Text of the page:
By Michelle Richardson, Special to the AFRO

On June 7, 2009, at 11:00 a.m., Dana Richardson, 44 or as her family called her “Nupe,” was found dead in his Reservoir Hill apartment in the 900 block of Brooks Lane. Richardson, who was born male, but lived as a transgender woman had been stabbed to death. Ten years later, her violent death has disproportionately impacted transgender people of color.

In 2018, according to the Human Rights Campaign (HRC), 26 transgender people suffered violent deaths in the U.S., a majority of them were Black trans women.

As of May 2019, seven trans people have been killed violently in the United States; all of the victims have been Black trans women. The HRC also reported in 2018, four out of five anti-trans homicides were trans women of color.

Dana Richardson, a 44-year-old transgender woman was killed in her Reservoir Hill apartment in 2009. Her family still seeks justice for her killer. (Courtesy Photo)

However, the Baltimore Police Department (BPD) do not believe Richardson’s death in 2009 was a hate crime.

“ was found beside the bed in the praying position,” said Richardon’s younger sister, Dion Richardson. The family said the BPD’s investigation into their loved one’s death was moving along initially, but at some point the process seemed to stop and Richardson’s death became a cold case. 

But, the family’s mourning never stopped.

“ didn’t finish, but pursued a nursing career. did gerontology; took care of the elderly. was a nurse’s assistant,” said Dion Richardon, who added her siblilng’s lifestyle did not deter the family’s love for her.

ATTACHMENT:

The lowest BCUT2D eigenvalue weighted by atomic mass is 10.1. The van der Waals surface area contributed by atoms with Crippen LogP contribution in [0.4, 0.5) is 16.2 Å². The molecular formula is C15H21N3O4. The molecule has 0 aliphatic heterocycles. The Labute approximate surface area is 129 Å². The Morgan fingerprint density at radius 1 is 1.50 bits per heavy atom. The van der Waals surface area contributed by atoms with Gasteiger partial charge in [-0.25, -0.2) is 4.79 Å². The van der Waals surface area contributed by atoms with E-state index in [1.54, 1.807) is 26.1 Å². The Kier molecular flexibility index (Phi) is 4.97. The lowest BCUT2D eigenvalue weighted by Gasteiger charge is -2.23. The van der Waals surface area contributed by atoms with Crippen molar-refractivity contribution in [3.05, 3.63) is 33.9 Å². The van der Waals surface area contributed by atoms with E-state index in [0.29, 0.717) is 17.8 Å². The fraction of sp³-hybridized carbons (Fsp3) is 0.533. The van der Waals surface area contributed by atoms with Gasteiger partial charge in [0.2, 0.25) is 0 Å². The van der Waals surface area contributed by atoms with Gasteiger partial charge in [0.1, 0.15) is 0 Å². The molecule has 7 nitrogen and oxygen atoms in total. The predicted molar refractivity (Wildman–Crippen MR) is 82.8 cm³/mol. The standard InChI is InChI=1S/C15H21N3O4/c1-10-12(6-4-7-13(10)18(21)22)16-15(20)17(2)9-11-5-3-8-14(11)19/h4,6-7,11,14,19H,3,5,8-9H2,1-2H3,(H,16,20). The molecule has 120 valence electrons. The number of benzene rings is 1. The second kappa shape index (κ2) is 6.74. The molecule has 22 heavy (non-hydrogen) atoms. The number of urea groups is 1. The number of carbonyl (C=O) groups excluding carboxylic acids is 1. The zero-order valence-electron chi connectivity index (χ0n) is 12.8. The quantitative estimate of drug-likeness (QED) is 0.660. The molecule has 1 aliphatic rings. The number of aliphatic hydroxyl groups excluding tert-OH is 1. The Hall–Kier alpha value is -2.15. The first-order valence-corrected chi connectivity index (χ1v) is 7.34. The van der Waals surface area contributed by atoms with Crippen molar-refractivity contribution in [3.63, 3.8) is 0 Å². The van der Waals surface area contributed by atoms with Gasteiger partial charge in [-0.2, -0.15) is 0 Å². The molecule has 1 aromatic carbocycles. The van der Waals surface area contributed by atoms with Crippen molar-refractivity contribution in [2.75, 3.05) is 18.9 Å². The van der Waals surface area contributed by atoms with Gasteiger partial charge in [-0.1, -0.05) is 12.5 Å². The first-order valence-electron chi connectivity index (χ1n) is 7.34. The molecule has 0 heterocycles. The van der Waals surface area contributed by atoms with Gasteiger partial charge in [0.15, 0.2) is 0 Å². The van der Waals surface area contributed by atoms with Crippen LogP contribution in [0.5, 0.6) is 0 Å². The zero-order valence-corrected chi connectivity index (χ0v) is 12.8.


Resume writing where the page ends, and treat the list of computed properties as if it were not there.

“Dana was pretty much a happy person. Outgoing, had a good spirit, jovial,” Richardson said. “ was always well accepted by everybody in the family and well loved. was happy being who was and we loved all the more for it,” she added.

“My mother and father had a big heart and they had good spirits and that was their child. My parents accepted (her) from day one as was and treated like the individual that was. We all did. We love (her), unconditionally.”

Richardson loved to dance and was well known in Baltimore’s LGBTQ club scene, according to her family.

“She was very popular at the gay clubs. Dana was a singer. She had a great voice and a couple of times she performed at the Artscape as her idols Diana Ross and Billie Holiday. That was her passion,” said Dion Richardson.

Richardson, who was HIV positive and a long time heroin addict allegedly planned to enroll in a drug treatment program the Monday after she was killed.

“I may have been the last family member to see her alive before she passed away. I saw her that Friday and went to her house and she was really sick. In the final stages of her illness. She was so small,” explained Dion Richardson. 

“She was so defenseless because of her illness, so it was senseless to take her life for whatever reason. To me it was like killing an elderly person. You could have taken the money and walked away.”

According to the BPD, there was no forced entry into Richardson’s apartment and she had defensive wounds on her body, indicating to detectives that she put up a fight.

Neighbors told police, in the days leading up to Richardson’s death, they saw her with some men they had never seen before at her apartment. 

Dion thinks Dana knew her killer. 

“I think Dana may have invited in someone she knew very well to go out and buy drugs for her, because she couldn’t go out to get them herself…her check came that week. I think the person knew Dana had money and tried to take her money,” Dion Richardson said.

Early in the investigation, police identified a person of interest in the homicide. Allegedly, there was not enough evidence to hold that person, and he later moved to Florida. Detectives told the family that if the man was arrested again for another crime, they could bring him in for questioning. So far, detectives say, nothing has popped up in the system indicating an arrest record for him. Consequently, the Richardson’s case remains on ice.

“If Dana was alive today, she would probably be an advocate for the LGBTQ community because she was always telling people it’s okay to come out and it’s okay to be you,” said Dion. 

“No matter how much time has passed, if you know something. Call us. No tip is ever too small or too old,” said BPD Spokesperson Nikki Monroe. 

Anyone with any information in the murder of Dana Richardson should contact Baltimore Homicide Detectives.